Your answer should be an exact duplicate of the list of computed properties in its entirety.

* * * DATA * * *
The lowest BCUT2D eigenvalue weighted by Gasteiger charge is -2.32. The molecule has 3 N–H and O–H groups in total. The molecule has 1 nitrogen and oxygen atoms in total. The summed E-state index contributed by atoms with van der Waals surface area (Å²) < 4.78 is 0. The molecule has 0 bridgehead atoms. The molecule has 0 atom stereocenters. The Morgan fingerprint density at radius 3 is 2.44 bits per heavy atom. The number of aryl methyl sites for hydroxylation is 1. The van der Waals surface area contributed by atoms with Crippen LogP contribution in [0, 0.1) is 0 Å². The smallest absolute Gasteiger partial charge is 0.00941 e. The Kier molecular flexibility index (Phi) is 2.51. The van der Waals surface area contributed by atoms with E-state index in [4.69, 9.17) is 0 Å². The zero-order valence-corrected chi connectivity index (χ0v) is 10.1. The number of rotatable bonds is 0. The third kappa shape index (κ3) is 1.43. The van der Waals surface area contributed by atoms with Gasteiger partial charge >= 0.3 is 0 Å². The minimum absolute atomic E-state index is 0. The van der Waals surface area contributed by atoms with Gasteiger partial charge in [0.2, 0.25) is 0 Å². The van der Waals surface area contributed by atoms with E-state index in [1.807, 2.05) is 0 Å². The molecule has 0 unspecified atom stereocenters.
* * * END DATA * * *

The lowest BCUT2D eigenvalue weighted by Gasteiger charge is -2.32. The molecule has 3 N–H and O–H groups in total. The molecule has 1 nitrogen and oxygen atoms in total. The summed E-state index contributed by atoms with van der Waals surface area (Å²) < 4.78 is 0. The molecule has 0 bridgehead atoms. The molecule has 0 atom stereocenters. The Morgan fingerprint density at radius 3 is 2.44 bits per heavy atom. The number of aryl methyl sites for hydroxylation is 1. The van der Waals surface area contributed by atoms with Crippen LogP contribution in [0, 0.1) is 0 Å². The smallest absolute Gasteiger partial charge is 0.00941 e. The Kier molecular flexibility index (Phi) is 2.51. The van der Waals surface area contributed by atoms with E-state index in [4.69, 9.17) is 0 Å². The zero-order valence-corrected chi connectivity index (χ0v) is 10.1. The number of rotatable bonds is 0. The third kappa shape index (κ3) is 1.43. The van der Waals surface area contributed by atoms with Gasteiger partial charge >= 0.3 is 0 Å². The minimum absolute atomic E-state index is 0. The van der Waals surface area contributed by atoms with Gasteiger partial charge in [0.2, 0.25) is 0 Å². The van der Waals surface area contributed by atoms with E-state index in [1.807, 2.05) is 0 Å². The molecule has 0 unspecified atom stereocenters.